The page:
Thursday, July 22, 2010

The Doha Round and Round

(The Jakarta Globe)

When it comes to the World Trade Organization’s Doha Round of trade negotiations, the resolution of the G-20 meeting in Toronto can be characterized as vapid. The best the G-20 could do was reiterate its support for achieving an agreement and direct negotiators to “report on progress at our next meeting in Seoul where we will discuss the way forward.” In other words, nothing is expected to happen.

Originally scheduled to end in 2005, the Doha negotiations have dragged into their ninth year. The centrality of the WTO in the trading system is disappearing as its members increasingly pursue their trade interests through bilateral agreements.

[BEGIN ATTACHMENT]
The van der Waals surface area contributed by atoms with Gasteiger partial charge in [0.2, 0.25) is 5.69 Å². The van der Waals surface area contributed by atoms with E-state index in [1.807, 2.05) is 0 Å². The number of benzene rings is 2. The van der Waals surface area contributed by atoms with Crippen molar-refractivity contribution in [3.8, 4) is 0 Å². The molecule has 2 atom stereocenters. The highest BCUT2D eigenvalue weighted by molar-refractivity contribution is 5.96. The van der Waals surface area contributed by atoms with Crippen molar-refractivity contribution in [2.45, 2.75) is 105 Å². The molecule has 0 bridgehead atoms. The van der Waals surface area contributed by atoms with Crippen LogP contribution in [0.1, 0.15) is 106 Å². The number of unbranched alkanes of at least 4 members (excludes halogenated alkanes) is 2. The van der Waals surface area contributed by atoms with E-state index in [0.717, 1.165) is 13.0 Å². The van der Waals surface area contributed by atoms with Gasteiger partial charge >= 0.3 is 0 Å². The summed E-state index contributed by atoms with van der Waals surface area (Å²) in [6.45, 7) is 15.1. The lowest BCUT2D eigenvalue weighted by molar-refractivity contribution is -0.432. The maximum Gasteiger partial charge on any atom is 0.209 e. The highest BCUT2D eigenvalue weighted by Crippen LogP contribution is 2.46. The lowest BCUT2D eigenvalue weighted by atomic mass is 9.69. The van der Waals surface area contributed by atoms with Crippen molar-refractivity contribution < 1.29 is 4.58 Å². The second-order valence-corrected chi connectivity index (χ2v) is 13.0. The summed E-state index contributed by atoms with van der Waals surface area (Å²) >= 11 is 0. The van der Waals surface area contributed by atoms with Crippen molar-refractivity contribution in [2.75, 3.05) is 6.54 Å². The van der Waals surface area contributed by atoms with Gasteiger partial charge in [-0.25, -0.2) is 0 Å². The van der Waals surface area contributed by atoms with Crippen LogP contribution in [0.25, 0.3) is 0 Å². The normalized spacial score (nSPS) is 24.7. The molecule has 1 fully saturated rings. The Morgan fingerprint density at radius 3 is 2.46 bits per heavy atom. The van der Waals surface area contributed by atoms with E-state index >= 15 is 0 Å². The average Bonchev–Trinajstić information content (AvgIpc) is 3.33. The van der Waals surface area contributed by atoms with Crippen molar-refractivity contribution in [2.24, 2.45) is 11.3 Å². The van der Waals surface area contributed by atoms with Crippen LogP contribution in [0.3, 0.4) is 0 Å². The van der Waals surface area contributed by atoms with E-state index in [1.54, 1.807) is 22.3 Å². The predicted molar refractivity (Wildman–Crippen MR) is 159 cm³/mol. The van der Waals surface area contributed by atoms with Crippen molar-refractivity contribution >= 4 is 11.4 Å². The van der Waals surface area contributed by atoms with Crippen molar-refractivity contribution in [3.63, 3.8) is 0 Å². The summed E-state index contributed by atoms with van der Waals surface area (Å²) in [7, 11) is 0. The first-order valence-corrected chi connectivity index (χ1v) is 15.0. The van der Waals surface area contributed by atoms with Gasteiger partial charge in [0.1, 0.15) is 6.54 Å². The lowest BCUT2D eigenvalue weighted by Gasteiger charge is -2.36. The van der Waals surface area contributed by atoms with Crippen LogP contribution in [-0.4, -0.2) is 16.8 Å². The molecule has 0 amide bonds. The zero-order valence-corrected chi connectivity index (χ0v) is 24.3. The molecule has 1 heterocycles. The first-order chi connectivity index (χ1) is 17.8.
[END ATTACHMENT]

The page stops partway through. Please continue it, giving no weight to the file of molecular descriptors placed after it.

While an agreement on the round would offer substantial economic benefits by reducing farm subsidies and opening up new markets, political obstacles inhibit its conclusion.

Many observers assign blame to the complexity of 153 members reaching consensus on an agenda with dozens of issues, but the heart of the matter is far simpler.

If the United States and China stepped up to the plate with new offers, the momentum for a speedy agreement would be unstoppable.
Read more here.